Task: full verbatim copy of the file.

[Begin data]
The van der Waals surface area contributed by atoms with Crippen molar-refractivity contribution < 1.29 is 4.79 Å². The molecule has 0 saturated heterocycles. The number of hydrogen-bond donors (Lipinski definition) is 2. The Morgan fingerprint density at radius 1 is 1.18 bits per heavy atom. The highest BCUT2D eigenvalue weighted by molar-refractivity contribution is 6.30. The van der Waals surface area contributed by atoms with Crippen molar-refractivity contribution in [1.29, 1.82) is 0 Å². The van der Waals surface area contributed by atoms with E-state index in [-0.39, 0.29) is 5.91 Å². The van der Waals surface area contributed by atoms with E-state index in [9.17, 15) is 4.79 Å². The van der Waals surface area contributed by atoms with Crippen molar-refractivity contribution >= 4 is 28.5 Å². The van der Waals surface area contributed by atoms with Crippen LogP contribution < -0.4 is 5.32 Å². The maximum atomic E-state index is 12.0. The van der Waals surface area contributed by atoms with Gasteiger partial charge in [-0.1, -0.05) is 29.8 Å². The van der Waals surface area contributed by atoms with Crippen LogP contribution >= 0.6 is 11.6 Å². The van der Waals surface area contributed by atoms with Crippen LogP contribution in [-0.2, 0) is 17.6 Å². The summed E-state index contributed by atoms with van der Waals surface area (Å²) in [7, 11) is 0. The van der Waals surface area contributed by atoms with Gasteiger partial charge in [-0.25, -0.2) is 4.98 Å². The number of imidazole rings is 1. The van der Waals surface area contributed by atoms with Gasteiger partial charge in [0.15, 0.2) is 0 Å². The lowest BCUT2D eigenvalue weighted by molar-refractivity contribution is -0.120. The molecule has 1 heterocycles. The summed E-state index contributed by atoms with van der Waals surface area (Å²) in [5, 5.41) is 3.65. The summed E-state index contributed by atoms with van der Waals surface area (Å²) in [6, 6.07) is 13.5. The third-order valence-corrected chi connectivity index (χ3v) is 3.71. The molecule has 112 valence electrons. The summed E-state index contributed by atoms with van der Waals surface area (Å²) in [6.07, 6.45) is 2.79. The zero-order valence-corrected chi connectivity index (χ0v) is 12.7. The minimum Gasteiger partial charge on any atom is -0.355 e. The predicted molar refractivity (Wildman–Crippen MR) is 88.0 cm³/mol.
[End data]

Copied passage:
The van der Waals surface area contributed by atoms with Crippen molar-refractivity contribution < 1.29 is 4.79 Å². The molecule has 0 saturated heterocycles. The number of hydrogen-bond donors (Lipinski definition) is 2. The Morgan fingerprint density at radius 1 is 1.18 bits per heavy atom. The highest BCUT2D eigenvalue weighted by molar-refractivity contribution is 6.30. The van der Waals surface area contributed by atoms with Crippen molar-refractivity contribution in [1.29, 1.82) is 0 Å². The van der Waals surface area contributed by atoms with E-state index in [-0.39, 0.29) is 5.91 Å². The van der Waals surface area contributed by atoms with E-state index in [9.17, 15) is 4.79 Å². The van der Waals surface area contributed by atoms with Crippen molar-refractivity contribution >= 4 is 28.5 Å². The van der Waals surface area contributed by atoms with Crippen LogP contribution < -0.4 is 5.32 Å². The maximum atomic E-state index is 12.0. The van der Waals surface area contributed by atoms with Gasteiger partial charge in [-0.1, -0.05) is 29.8 Å². The van der Waals surface area contributed by atoms with Crippen LogP contribution >= 0.6 is 11.6 Å². The van der Waals surface area contributed by atoms with Crippen LogP contribution in [-0.2, 0) is 17.6 Å². The summed E-state index contributed by atoms with van der Waals surface area (Å²) in [7, 11) is 0. The van der Waals surface area contributed by atoms with Gasteiger partial charge in [-0.25, -0.2) is 4.98 Å². The number of imidazole rings is 1. The van der Waals surface area contributed by atoms with Gasteiger partial charge in [0.15, 0.2) is 0 Å². The lowest BCUT2D eigenvalue weighted by molar-refractivity contribution is -0.120. The molecule has 1 heterocycles. The summed E-state index contributed by atoms with van der Waals surface area (Å²) in [5, 5.41) is 3.65. The summed E-state index contributed by atoms with van der Waals surface area (Å²) in [6, 6.07) is 13.5. The third-order valence-corrected chi connectivity index (χ3v) is 3.71. The molecule has 112 valence electrons. The summed E-state index contributed by atoms with van der Waals surface area (Å²) in [6.07, 6.45) is 2.79. The zero-order valence-corrected chi connectivity index (χ0v) is 12.7. The minimum Gasteiger partial charge on any atom is -0.355 e. The predicted molar refractivity (Wildman–Crippen MR) is 88.0 cm³/mol.